(Credit: Sauda Nabatanzi)
Tired of the never-ending visits to opticians or ophthalmologists, try making red and yellow bell peppers an ubiquitous feature on your daily diet.
In Uganda, they are commonly known as green pepper as the commonest ones on the market are green in colour.
Beatrice Nanyonjo, a vegetable vendor at Nakasero market, says some locals are so used to the green pepper that they mistake the other colored ones to be old or rotting on the market stalls.
Little do there know that these vegetables come in various colours.
“When it comes to these bell peppers, hotel and restaurant owners are my biggest customers who use them in salads and squashes due to their sweet fruity tastes,” adds Nanyonjo.
But away from taste buds, bell peppers are also useful elsewhere: the eyes.
David Olum, an optician in Kansanga, says that if only people knew the nutritious content and health benefits in these bell papers, they would start consuming them daily.
Red and yellow bell peppers are rich in vitamins A, C, and enzymes which help to lower the risk of visual impairment like macular degeneration and cataracts common in old age, according to Olum.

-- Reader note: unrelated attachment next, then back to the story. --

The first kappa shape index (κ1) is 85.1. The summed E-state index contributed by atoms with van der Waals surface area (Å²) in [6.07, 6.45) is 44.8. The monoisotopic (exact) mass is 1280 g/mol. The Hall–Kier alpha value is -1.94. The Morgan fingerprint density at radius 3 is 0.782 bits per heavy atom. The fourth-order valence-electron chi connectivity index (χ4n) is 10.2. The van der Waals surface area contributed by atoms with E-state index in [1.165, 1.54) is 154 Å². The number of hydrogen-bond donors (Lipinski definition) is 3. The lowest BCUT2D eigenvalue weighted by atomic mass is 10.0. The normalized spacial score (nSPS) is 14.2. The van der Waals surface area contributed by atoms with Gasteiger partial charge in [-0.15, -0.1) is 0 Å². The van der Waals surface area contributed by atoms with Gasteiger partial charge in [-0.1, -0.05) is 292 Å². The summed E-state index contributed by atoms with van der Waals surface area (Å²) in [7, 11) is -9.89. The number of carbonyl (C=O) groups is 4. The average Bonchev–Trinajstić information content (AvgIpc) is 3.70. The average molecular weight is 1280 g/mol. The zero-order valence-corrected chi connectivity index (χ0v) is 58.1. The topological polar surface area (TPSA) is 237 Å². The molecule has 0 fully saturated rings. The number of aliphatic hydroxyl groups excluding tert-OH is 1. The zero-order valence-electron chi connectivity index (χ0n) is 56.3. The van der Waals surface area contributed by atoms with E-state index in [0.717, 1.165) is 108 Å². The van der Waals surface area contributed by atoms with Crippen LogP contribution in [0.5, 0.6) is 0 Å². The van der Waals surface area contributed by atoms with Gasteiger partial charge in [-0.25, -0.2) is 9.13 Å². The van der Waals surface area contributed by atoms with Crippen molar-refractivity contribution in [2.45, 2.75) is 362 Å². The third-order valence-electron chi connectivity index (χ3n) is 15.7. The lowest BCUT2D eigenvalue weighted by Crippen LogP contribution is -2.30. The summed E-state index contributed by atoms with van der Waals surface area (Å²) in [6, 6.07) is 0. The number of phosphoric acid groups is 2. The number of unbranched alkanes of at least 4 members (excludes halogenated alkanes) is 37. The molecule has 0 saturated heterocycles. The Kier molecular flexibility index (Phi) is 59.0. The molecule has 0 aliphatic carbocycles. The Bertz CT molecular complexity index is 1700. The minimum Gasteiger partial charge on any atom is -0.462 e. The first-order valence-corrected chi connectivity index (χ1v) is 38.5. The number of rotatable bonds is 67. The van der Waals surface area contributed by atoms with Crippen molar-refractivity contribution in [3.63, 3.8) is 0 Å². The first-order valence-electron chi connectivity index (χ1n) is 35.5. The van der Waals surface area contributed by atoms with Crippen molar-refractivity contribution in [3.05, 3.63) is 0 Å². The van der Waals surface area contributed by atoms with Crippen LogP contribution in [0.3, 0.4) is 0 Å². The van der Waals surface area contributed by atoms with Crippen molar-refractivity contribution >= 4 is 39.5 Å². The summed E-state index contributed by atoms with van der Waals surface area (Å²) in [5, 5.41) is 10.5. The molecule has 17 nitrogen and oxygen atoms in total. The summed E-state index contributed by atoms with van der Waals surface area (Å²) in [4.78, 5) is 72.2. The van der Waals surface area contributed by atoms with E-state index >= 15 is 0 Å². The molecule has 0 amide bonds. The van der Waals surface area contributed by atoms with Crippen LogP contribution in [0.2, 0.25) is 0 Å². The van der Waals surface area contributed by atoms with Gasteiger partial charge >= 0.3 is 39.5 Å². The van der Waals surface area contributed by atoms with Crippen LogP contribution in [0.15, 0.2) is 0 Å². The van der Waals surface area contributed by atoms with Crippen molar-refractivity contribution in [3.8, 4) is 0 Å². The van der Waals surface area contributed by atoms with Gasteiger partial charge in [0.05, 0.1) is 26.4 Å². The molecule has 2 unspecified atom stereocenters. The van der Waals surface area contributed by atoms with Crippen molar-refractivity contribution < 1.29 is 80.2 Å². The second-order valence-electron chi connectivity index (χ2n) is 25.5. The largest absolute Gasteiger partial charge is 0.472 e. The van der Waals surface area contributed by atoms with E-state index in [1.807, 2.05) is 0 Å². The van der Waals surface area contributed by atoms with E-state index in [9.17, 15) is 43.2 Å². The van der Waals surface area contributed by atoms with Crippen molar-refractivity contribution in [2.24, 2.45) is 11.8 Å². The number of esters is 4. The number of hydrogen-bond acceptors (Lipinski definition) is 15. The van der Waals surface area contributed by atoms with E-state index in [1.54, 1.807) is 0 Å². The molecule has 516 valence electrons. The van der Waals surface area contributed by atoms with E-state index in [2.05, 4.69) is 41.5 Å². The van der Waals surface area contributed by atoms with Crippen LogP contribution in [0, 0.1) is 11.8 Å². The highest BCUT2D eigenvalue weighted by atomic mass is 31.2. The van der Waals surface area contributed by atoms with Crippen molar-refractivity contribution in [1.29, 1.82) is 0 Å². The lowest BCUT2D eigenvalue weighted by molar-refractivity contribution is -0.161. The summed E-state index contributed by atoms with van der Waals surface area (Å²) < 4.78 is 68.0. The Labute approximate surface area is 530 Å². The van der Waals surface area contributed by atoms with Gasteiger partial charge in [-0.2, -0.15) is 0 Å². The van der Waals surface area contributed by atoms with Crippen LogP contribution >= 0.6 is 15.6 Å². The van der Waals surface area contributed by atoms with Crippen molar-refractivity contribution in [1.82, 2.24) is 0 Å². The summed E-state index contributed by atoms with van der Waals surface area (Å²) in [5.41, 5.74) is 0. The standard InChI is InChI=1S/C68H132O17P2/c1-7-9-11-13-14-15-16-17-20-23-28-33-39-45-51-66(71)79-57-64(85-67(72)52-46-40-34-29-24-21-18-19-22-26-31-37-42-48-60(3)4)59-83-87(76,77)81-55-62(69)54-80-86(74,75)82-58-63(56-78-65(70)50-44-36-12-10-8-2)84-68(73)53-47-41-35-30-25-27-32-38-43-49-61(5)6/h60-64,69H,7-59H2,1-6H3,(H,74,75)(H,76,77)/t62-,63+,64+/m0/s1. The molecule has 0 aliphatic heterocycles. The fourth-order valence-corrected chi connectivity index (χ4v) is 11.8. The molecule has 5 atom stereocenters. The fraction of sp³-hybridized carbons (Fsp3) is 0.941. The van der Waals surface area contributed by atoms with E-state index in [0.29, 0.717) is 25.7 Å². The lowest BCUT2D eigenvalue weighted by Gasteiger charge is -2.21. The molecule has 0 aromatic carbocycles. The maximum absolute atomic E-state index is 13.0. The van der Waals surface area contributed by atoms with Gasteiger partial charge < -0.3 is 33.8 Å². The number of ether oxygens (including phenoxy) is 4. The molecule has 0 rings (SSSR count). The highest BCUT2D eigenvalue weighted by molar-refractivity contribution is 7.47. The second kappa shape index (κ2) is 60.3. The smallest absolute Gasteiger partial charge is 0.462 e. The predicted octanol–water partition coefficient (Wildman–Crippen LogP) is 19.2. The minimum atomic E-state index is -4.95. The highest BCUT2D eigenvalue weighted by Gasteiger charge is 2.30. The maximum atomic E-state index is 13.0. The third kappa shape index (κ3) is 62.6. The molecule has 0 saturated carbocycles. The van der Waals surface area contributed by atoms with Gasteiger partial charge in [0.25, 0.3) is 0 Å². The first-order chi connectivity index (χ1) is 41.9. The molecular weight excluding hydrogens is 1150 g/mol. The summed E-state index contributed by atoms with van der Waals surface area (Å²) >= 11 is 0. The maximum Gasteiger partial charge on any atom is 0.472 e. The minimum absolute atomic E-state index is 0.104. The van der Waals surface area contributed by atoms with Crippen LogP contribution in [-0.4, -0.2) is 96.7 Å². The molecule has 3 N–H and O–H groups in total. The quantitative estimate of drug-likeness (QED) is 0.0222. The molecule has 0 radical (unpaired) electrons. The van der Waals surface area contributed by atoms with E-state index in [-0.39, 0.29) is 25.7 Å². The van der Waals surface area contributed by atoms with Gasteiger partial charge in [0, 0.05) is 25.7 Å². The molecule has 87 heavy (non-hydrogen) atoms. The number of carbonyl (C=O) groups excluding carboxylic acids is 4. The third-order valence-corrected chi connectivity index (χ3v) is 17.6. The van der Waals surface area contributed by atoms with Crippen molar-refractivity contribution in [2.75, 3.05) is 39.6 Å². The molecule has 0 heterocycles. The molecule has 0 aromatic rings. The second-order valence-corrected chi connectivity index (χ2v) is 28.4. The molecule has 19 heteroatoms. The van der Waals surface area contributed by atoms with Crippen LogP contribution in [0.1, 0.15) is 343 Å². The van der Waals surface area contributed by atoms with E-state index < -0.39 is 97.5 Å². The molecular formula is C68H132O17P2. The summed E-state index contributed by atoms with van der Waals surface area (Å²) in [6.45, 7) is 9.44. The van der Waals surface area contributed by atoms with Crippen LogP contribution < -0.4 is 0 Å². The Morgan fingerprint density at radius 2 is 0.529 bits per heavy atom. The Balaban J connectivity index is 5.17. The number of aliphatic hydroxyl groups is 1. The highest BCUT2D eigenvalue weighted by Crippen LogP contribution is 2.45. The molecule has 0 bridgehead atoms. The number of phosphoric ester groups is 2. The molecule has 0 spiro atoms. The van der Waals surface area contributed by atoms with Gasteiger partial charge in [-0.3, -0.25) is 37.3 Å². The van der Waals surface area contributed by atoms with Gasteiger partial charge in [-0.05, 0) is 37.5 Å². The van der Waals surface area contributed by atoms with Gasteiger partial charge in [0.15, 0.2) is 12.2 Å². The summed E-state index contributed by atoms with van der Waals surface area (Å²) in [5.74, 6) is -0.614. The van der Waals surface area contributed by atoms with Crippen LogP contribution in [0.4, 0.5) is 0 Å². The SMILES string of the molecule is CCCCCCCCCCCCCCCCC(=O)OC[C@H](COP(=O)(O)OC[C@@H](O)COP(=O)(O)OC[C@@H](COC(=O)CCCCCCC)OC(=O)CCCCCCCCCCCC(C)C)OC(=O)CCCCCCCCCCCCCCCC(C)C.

They also protect the human retina, the light-sensitive inner wall of the eye from oxidative damages.
He says these peppers can be eaten either raw or cooked though they need not to be overly cooked otherwise the nutritional benefits can be lost.
Meddie Kigozi, a farmer in Nakifuma, says bell peppers are a tender, warm season vegetable that prefer organic and well drained sandy soils for growth.
Kigozi says from planting, they take 60 to 90 days to mature with the red and yellow ones taking more time so as to mature to full color.
It is for this reason that there are sold at a higher price at the market.
In most local markets, a kilogram is at sh5, 000.